Image by dave willman By Anne Baley If you’re not using mulch in your vegetable garden, you’re doing entirely too much work. Mulch helps to hold in moisture, so you don’t have to water as often; it shades out weed seedlings, cutting down on weeding time; and it composts into nutrients and amendments for the soil. Straw is one of the best mulch materials you can use around your vegetable plants. It’s clean, it’s light and it breaks down relatively easily, giving your plants more of what they need to…

postheadericon Cabbage looper control: information on killing cabbage loopers

Cabbage looper control: information on killing cabbage loopers

Image by Doug Beckers By Bonnie L. Grant If you see green, fat-bodied caterpillars on your cabbage that move like little drunks, you probably have cabbage loopers. Cabbage loopers are so named because of their looping, wobbly movement. Cabbage looper pests are common on all cruciforms in the United States, Canada and Mexico. Killing cabbage loopers is essential to an attractive crop, free of holes and rotting spots. Learn how to get rid of cabbage loopers with chemical or mechanical means. About Cabbage Looper Pests Cabbage loopers have up to…

postheadericon Types of nuts in gardens – information on seed vs. Nut vs. Legume

Types of nuts in gardens – information on seed vs. Nut vs. Legume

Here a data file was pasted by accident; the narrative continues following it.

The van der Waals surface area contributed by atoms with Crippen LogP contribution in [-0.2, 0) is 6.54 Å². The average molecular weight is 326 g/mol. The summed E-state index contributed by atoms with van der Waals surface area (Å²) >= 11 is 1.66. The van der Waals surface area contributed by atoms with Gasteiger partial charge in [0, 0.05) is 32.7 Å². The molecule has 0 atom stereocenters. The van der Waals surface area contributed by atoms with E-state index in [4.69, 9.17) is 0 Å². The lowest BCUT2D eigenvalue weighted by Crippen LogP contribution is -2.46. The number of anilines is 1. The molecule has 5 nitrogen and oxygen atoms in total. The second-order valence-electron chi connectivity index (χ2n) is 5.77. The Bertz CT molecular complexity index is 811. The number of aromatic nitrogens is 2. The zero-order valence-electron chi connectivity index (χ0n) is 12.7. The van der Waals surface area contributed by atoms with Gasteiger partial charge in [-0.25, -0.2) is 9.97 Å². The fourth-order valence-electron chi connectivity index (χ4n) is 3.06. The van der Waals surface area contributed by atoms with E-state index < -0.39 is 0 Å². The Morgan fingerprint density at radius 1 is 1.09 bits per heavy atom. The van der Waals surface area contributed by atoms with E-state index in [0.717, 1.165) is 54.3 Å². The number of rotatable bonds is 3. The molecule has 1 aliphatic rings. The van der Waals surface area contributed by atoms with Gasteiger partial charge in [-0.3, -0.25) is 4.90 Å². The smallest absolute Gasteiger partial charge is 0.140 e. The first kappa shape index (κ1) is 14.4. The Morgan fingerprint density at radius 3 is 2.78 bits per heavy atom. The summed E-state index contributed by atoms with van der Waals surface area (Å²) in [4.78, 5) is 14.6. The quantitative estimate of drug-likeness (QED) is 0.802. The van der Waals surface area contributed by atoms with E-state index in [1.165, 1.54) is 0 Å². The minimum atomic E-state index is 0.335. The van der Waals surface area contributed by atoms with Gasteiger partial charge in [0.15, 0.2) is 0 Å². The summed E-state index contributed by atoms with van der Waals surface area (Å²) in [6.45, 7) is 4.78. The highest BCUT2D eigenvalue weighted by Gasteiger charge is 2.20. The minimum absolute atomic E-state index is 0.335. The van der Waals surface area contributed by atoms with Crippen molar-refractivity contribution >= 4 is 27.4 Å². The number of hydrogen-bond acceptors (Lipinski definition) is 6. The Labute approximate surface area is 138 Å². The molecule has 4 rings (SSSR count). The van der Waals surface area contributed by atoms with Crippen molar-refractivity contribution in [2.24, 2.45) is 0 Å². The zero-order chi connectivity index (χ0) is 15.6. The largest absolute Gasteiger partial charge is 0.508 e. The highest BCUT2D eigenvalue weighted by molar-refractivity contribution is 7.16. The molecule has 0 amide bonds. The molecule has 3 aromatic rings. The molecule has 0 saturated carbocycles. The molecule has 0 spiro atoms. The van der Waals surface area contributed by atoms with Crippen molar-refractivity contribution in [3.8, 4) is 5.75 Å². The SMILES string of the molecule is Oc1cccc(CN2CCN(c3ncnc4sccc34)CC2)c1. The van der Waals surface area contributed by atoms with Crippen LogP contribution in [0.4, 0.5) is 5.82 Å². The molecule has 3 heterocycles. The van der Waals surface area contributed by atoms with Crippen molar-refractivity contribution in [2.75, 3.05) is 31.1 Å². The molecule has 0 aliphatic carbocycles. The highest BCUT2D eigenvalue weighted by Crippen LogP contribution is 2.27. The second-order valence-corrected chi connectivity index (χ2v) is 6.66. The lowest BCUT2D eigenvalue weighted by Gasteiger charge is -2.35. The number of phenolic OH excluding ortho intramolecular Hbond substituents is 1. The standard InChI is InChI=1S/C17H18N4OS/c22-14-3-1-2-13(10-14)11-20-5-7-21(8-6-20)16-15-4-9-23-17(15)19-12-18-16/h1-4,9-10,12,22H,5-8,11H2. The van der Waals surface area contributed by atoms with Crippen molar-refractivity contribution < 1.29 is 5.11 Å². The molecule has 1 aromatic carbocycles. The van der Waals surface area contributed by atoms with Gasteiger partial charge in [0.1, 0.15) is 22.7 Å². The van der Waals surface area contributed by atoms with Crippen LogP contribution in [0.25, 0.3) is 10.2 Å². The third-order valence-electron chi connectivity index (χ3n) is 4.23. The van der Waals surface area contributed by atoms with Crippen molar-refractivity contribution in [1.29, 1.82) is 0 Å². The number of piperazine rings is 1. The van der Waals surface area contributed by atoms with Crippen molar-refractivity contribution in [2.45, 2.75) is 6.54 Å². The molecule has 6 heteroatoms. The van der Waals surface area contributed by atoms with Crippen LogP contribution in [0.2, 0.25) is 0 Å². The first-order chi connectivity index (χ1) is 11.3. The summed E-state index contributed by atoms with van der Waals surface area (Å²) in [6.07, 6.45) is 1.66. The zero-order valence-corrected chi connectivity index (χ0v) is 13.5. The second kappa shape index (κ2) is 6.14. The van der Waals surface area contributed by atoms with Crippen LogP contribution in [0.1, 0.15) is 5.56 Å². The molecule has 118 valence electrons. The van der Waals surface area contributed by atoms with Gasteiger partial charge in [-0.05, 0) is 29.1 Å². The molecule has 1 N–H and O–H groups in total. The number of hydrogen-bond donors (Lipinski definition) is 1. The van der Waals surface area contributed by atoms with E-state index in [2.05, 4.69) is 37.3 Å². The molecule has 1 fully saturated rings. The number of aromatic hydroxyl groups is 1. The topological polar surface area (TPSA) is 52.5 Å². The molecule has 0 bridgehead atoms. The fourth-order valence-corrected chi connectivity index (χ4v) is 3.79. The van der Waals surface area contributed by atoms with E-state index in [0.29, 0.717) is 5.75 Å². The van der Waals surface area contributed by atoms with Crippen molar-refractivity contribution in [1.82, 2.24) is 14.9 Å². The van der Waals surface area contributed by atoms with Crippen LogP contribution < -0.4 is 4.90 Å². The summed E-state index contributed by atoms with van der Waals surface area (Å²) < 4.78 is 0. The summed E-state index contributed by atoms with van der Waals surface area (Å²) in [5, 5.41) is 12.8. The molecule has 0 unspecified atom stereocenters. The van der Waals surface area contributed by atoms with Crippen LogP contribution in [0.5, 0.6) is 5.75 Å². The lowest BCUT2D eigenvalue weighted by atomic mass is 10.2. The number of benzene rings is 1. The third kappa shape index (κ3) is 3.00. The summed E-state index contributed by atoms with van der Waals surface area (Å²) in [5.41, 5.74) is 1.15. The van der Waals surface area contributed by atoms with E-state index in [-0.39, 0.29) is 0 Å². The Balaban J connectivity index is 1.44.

Image by Yingko By Amy Grant Confused about the difference between nuts and seeds? How about peanuts; are they nuts? It sounds like they are but, surprise, they aren’t. You would think if the word nut was in the common name it would be a nut, right? Read on to clarify the difference between nuts and seeds. Nuts or Seeds? In order to demystify the difference between nuts and seeds, we need a working definition. Here’s why it gets confusing. A nut is a one celled, one-seeded dry fruit with…

postheadericon What is spur blight: learn about spur blight symptoms and control

What is spur blight: learn about spur blight symptoms and control

Image by Mary Ann Hansen, Virginia Polytechnic Institute and State University, Bugwood.org By Teo Spengler Several diseases attack raspberry plants, including spur blight. It has the most impact on red and purple raspberry brambles. What is spur blight? It is a fungal disease – caused by the fungus Didymella applanata – that attacks the leaves and canes of raspberry plants. Spur blight in brambles can reduce your raspberry harvest. Read on to learn about spur blight symptoms and spur blight control. Spur Blight in Brambles What is spur blight likely…